It is no secret that educational opportunity expands economic opportunity. In a recent interview the American Enterprise Institute’s Aparna Mathur explains that married moms tend to be college educated, and:

More than 80 percent of married mothers have jobs but only 60 percent of single-mothers have full-time jobs. One possible reason for this is that single moms have to raise their children alone and bear the costs of child care by themselves.

…single mothers have lower incomes and lower earnings potential due to relatively low levels of education, which results in lower lifetime earnings, leading them to save less and build up less wealth. This is particularly true in the case of teenage moms, who often do not pursue an education once the child is born.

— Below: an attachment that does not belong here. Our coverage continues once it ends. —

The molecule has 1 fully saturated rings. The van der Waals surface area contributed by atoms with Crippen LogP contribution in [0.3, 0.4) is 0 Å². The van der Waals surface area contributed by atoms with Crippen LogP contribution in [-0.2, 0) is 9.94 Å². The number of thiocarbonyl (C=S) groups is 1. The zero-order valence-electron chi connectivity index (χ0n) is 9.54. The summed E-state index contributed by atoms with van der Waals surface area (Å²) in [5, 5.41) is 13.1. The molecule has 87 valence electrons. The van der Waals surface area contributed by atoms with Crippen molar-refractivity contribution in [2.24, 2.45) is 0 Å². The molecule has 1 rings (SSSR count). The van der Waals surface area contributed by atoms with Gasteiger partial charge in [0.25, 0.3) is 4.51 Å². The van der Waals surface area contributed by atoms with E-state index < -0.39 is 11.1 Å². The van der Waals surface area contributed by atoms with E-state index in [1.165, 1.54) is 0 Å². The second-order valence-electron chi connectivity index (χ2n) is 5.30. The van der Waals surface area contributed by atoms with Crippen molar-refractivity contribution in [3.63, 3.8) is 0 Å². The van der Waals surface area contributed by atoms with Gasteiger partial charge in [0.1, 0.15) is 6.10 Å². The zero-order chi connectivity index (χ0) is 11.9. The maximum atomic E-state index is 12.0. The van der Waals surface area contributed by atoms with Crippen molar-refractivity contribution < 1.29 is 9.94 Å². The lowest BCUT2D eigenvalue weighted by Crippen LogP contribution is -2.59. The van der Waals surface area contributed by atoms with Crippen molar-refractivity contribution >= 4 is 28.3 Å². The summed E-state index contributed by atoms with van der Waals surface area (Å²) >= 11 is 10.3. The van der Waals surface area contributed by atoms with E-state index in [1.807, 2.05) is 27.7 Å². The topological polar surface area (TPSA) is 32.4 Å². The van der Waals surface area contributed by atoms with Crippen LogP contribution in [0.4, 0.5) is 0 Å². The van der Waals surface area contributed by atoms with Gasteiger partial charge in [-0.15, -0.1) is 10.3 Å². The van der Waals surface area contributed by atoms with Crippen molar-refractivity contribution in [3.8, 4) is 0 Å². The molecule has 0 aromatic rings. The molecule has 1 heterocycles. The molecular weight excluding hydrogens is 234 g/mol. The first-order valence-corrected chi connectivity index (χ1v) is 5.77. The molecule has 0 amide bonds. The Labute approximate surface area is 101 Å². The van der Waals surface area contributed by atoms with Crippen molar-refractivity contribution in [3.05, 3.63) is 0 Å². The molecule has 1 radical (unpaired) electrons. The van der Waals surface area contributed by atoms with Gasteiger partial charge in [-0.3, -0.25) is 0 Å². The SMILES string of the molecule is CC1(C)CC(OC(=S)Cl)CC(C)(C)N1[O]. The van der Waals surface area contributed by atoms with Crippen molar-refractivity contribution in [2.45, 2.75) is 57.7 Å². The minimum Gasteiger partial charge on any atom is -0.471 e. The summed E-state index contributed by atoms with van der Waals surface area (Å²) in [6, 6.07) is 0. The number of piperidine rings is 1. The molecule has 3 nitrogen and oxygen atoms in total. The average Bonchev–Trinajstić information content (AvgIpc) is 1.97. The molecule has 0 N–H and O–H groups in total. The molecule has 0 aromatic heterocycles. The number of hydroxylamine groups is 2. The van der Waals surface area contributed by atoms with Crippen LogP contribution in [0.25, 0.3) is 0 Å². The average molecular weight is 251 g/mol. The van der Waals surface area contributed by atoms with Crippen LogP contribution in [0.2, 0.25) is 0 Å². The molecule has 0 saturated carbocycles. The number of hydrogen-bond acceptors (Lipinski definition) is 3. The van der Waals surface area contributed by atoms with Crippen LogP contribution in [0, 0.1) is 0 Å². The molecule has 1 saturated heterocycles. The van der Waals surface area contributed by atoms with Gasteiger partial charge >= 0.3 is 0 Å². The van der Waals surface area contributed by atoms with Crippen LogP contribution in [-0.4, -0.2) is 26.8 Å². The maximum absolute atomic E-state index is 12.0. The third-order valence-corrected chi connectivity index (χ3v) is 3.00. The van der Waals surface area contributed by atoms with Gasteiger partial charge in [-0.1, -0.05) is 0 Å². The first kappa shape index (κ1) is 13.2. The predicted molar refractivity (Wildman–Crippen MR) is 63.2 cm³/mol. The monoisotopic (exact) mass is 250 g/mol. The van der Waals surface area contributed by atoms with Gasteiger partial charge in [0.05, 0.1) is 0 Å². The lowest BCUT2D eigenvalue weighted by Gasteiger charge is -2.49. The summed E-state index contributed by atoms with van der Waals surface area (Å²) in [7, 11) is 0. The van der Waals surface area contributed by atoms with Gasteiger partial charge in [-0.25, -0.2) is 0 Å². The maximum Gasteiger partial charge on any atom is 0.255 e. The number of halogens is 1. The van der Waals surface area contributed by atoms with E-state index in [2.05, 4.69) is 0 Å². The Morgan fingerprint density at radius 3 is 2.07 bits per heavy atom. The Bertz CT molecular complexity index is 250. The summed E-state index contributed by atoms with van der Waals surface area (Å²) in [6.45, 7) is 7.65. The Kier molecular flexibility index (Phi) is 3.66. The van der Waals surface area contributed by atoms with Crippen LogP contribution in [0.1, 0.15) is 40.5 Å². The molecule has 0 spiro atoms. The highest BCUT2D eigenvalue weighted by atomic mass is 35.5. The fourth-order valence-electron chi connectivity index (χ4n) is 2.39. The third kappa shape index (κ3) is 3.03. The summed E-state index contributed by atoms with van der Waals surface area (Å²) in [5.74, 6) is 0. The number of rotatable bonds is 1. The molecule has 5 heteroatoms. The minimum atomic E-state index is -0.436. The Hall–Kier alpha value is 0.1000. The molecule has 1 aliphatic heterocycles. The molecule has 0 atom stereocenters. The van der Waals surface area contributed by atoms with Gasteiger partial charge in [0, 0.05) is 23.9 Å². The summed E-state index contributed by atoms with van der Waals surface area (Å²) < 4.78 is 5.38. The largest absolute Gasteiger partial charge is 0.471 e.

Fortunately today, a growing education marketplace and new educational paradigms are benefiting women with new opportunities to use their skills and earn a living with schedules, locations, and work environments that are suited to them. More parents than ever before are also participating in programs that allow them to choose their children’s schools and make use of other alternative education providers.

Far too often expanding government instead of freedom is the default education policy “solution.” The unfortunate reality is that many government programs and policies—however well-intentioned—are limiting women’s freedom to learn, teach, and choose their children’s education providers. Policymakers should focus on returning control over resources to education consumers.